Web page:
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Academic Exchange Quarterly Summer 2004: Volume 8, Issue 2

An Instrument to Measure Mathematics Attitudes Martha Tapia, Berry College, GA

[email protected] George E. Marsh II, The University of Alabama

[email protected]

KEYWORD: MATH

Martha Tapia is assistant professor of mathematics education at Berry College where she teaches mathematics and mathematics education courses. Her research agenda includes attitudes toward mathematics, technology in education, and emotional intelligence.

George E. Marsh II is a professor of instructional technology in the Institute of Interactive Technology at The University of Alabama. He teaches research and technology courses. His research agenda includes attitudes toward mathematics, technology in education, and distance education.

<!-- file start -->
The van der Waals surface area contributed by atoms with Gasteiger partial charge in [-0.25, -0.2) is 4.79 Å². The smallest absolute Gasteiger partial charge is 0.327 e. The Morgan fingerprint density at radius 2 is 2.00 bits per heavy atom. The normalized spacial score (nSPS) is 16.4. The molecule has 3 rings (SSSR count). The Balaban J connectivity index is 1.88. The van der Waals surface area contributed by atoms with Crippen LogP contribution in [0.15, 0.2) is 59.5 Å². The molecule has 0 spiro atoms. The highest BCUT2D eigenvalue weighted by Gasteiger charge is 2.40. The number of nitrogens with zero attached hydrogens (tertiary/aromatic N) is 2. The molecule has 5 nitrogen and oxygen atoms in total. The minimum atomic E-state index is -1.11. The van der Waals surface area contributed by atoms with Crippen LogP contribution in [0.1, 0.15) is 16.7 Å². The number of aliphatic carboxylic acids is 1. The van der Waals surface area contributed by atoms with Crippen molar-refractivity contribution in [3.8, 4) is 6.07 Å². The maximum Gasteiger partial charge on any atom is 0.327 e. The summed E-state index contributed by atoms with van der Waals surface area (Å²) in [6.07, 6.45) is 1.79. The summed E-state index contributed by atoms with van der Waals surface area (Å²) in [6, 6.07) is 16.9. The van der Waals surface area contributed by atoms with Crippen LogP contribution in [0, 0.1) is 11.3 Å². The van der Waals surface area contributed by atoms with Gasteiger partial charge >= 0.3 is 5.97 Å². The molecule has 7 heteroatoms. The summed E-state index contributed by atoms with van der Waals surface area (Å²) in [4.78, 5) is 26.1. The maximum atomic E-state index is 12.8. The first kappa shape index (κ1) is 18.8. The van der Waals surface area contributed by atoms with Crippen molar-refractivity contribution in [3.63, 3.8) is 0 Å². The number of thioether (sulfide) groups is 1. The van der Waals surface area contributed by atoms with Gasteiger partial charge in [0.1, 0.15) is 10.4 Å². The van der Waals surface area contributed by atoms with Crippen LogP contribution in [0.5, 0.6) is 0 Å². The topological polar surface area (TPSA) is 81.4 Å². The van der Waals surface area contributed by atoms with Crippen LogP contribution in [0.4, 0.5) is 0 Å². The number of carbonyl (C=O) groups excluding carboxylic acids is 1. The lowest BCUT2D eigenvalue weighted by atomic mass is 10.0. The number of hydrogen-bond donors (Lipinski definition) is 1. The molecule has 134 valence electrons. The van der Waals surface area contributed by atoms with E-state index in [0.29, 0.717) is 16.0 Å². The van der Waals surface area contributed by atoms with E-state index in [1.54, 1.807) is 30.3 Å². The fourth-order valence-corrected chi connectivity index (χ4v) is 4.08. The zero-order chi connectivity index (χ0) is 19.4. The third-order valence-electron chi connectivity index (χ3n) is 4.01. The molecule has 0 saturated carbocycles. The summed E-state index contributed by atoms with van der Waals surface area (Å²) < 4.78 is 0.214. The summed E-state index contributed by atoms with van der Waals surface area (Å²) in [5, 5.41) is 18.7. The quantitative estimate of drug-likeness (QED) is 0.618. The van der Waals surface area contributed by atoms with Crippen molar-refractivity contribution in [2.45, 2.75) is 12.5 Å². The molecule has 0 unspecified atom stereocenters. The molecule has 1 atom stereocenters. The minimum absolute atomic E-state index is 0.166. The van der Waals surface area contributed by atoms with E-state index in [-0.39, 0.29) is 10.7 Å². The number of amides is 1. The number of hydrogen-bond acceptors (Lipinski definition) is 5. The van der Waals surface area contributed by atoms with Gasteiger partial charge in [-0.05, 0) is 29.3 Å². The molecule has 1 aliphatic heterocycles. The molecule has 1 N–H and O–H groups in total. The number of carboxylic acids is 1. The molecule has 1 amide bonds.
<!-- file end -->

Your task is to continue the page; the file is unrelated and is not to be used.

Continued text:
ABSTRACT This article is a report of the development of a new instrument to measure students’ attitudes toward mathematics, and to determine the underlying dimensions of the instrument by examining the responses of 545 students. The data represent all grade levels and subjects of the secondary mathematics curriculum. The reliability coefficient alpha was .97. A maximum likelihood factor analysis with a varimax rotation yielded four factors: self-confidence; value of mathematics; enjoyment of mathematics; and motivation. Psychometric properties were sound and the instrument, Attitudes Toward Mathematics Inventory (ATMI), can be recommended for use in the investigation of students' attitudes toward mathematics.